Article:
On my last hiking trip to Nepal, one of our group got bitten by a guard dog. With no way to be sure, it was off for a dose of rabies shots. Fortunately, he was covered by insurance. The first round of 23 separate injections came to over 2000 dollars!

Hopefully, the following strategies will help you to avoid getting bitten by dangerous canines!

What to do when a dog chases you on a bike – Strategies

At this point, you know why some dogs react the way they do, and the dangers that they can present. All it leaves now, is to develop a strategy for dealing with aggressive dogs on a bicycle tour.

There are a few ways in which the dangers that aggressive dogs present when on a bicycle can be avoided, and it comes down to minimising momentum and proximity.

Let's look at some ideas on what to do if a dog chases you on a bike.

how to stop a dog from chasing bikes

Unclip from the pedals

If you are wearing cleats or using cages, unclip or get your feet out as soon as you see or hear a dog running towards you. There's nothing worse than coming off a bike when you are still clipped in. Been there, and done that!

It also frees your feet and legs should you need to pull them out of the way of a snapping dogs mouth, or kick out at a dog that has got too close.

Get off the Bike

Where practically possible, it is best to get off the bike. This might be counter-intuitive at first, as pure survival instinct will be telling you to put as much distance between the dog and yourself.

You might be able to out-cycle the chasing dog sometimes, but normally, it just encourages the dog to give chase for longer than it would do otherwise.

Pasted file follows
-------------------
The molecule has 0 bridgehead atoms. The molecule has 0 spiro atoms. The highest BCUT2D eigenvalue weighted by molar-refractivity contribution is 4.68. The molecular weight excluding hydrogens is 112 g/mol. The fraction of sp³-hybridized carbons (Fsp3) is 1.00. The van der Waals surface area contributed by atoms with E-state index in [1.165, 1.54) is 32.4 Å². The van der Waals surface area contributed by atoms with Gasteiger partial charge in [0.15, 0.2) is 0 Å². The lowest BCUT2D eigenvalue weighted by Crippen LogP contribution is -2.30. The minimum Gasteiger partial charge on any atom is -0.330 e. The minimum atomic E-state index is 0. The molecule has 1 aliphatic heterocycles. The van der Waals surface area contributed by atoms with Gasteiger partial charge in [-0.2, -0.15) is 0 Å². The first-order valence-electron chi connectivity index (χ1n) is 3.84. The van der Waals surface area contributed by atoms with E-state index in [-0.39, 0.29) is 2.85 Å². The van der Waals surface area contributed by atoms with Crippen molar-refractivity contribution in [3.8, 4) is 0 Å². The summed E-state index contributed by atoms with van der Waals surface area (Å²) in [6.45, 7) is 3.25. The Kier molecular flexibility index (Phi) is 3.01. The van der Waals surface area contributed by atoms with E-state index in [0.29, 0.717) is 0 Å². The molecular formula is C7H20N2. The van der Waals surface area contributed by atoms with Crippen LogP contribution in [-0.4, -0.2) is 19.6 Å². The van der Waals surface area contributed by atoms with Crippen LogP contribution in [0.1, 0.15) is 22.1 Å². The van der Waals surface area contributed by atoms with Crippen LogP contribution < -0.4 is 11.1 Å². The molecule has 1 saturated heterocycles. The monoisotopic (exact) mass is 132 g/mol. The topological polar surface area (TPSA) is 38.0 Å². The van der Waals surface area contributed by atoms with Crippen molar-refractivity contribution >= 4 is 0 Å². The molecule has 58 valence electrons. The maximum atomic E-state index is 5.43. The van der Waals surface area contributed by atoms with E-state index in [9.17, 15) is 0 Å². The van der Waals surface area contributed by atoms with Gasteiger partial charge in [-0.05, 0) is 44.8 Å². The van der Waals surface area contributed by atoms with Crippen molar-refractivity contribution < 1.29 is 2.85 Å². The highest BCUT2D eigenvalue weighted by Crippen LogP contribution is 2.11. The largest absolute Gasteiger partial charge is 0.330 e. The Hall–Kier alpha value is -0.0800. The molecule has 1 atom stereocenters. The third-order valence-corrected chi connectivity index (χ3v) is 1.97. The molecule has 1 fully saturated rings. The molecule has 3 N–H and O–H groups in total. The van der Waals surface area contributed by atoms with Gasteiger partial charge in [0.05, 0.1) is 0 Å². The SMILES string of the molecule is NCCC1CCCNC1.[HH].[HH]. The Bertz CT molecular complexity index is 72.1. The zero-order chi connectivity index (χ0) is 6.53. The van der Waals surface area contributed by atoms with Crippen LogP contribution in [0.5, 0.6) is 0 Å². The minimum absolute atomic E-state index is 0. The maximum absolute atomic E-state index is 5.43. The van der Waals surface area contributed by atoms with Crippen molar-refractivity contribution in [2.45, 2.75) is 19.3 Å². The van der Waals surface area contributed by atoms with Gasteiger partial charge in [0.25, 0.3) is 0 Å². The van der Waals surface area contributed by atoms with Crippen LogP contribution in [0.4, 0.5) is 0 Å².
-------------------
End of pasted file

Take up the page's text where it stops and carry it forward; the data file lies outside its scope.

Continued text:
Getting off the bicycle stops your momentum, which neutralises the risk of falling off the bike, and minimises the chances of veering off into the road and getting hit by traffic.

By walking with the bike between you and the dog, you also help solve the proximity problem by keeping the dog at bay. At this point, you would need to play it by ear.

Sometimes, the dog will lose interest and trot away. At other times, it may continue in an aggressive manner barking and snapping. Each situation is different, and experience will tell you how to judge it.

Slow Down when cycling near Dogs

If it's not possible to get off the bike and push, then at least slow down. This will reduce the chances of serious injury should you fall off, and may enable you to use some of the following ideas.

best defense against aggressive dogs

Use sticks to keep dogs away

In some countries, I have chosen to cycle with a dog deterrent stick I picked up from the side of the road.

Now, please don't get all animal rights on me and tell me that its wrong to hit a dog. I know that, and would never hit a dog out of malice.

The stick is used defensively, not aggressively. If I am walking with my bike, or cycling at slow speeds and feel the need to use the stick by making defensive swings, then I will do.

If by any chance I do make contact with a chasing dog, then in my opinion, it was just too damn close. Whenever the choice is there between using a stick to defend myself and getting bitten, the stick wins every time.

Using Stones to keep dogs away

In some countries, dogs are so accustomed to the very motion of someone reaching down to pick up a rock to throw, that they will stop chasing and immediately run away. They can also make a good distraction in order to pedal yourself out of the danger zone.